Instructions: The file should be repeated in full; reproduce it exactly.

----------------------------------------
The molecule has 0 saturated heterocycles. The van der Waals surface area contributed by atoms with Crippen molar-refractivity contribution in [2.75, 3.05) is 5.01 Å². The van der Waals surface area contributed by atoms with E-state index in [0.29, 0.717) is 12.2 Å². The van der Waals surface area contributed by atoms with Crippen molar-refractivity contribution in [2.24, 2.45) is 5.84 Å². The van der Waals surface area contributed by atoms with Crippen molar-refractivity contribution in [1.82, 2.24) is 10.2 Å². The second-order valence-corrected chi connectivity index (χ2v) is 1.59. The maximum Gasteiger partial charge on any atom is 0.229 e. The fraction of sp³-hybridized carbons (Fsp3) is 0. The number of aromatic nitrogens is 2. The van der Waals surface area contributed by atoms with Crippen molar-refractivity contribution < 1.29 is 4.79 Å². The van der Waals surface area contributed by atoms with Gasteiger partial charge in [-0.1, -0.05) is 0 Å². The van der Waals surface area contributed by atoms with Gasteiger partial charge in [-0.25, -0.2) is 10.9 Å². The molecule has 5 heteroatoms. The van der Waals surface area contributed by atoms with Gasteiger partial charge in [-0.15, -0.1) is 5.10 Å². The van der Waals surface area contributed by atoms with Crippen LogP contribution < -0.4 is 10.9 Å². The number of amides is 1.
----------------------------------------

The molecule has 0 saturated heterocycles. The van der Waals surface area contributed by atoms with Crippen molar-refractivity contribution in [2.75, 3.05) is 5.01 Å². The van der Waals surface area contributed by atoms with E-state index in [0.29, 0.717) is 12.2 Å². The van der Waals surface area contributed by atoms with Crippen molar-refractivity contribution in [2.24, 2.45) is 5.84 Å². The van der Waals surface area contributed by atoms with Crippen molar-refractivity contribution in [1.82, 2.24) is 10.2 Å². The second-order valence-corrected chi connectivity index (χ2v) is 1.59. The maximum Gasteiger partial charge on any atom is 0.229 e. The fraction of sp³-hybridized carbons (Fsp3) is 0. The number of aromatic nitrogens is 2. The van der Waals surface area contributed by atoms with Crippen molar-refractivity contribution < 1.29 is 4.79 Å². The van der Waals surface area contributed by atoms with Gasteiger partial charge in [-0.1, -0.05) is 0 Å². The van der Waals surface area contributed by atoms with Gasteiger partial charge in [-0.25, -0.2) is 10.9 Å². The molecule has 5 heteroatoms. The van der Waals surface area contributed by atoms with Gasteiger partial charge in [-0.15, -0.1) is 5.10 Å². The van der Waals surface area contributed by atoms with Crippen LogP contribution < -0.4 is 10.9 Å². The number of amides is 1.